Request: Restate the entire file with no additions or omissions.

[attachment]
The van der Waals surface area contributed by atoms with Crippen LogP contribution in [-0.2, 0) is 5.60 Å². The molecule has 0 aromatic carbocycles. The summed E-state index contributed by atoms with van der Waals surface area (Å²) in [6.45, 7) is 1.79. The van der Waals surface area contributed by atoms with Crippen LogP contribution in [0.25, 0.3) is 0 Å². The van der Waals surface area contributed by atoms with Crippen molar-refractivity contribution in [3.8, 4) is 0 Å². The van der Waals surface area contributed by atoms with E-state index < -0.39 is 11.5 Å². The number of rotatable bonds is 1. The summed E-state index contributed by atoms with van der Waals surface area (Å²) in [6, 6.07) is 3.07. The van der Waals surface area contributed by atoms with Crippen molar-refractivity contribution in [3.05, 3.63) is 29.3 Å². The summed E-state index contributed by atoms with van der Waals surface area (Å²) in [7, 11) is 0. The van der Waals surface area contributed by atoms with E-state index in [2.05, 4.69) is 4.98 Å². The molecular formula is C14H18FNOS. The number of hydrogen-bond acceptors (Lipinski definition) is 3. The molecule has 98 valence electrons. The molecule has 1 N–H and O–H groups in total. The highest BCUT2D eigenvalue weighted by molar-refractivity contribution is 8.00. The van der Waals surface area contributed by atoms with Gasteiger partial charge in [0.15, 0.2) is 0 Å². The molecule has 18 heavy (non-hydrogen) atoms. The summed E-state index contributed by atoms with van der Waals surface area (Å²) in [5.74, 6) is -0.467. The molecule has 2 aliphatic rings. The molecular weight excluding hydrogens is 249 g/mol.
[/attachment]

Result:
The van der Waals surface area contributed by atoms with Crippen LogP contribution in [-0.2, 0) is 5.60 Å². The molecule has 0 aromatic carbocycles. The summed E-state index contributed by atoms with van der Waals surface area (Å²) in [6.45, 7) is 1.79. The van der Waals surface area contributed by atoms with Crippen LogP contribution in [0.25, 0.3) is 0 Å². The van der Waals surface area contributed by atoms with Crippen molar-refractivity contribution in [3.8, 4) is 0 Å². The van der Waals surface area contributed by atoms with E-state index < -0.39 is 11.5 Å². The number of rotatable bonds is 1. The summed E-state index contributed by atoms with van der Waals surface area (Å²) in [6, 6.07) is 3.07. The van der Waals surface area contributed by atoms with Crippen molar-refractivity contribution in [3.05, 3.63) is 29.3 Å². The summed E-state index contributed by atoms with van der Waals surface area (Å²) in [7, 11) is 0. The van der Waals surface area contributed by atoms with E-state index in [2.05, 4.69) is 4.98 Å². The molecular formula is C14H18FNOS. The number of hydrogen-bond acceptors (Lipinski definition) is 3. The molecule has 98 valence electrons. The molecule has 1 N–H and O–H groups in total. The highest BCUT2D eigenvalue weighted by molar-refractivity contribution is 8.00. The van der Waals surface area contributed by atoms with Gasteiger partial charge in [0.15, 0.2) is 0 Å². The molecule has 18 heavy (non-hydrogen) atoms. The summed E-state index contributed by atoms with van der Waals surface area (Å²) in [5.74, 6) is -0.467. The molecule has 2 aliphatic rings. The molecular weight excluding hydrogens is 249 g/mol.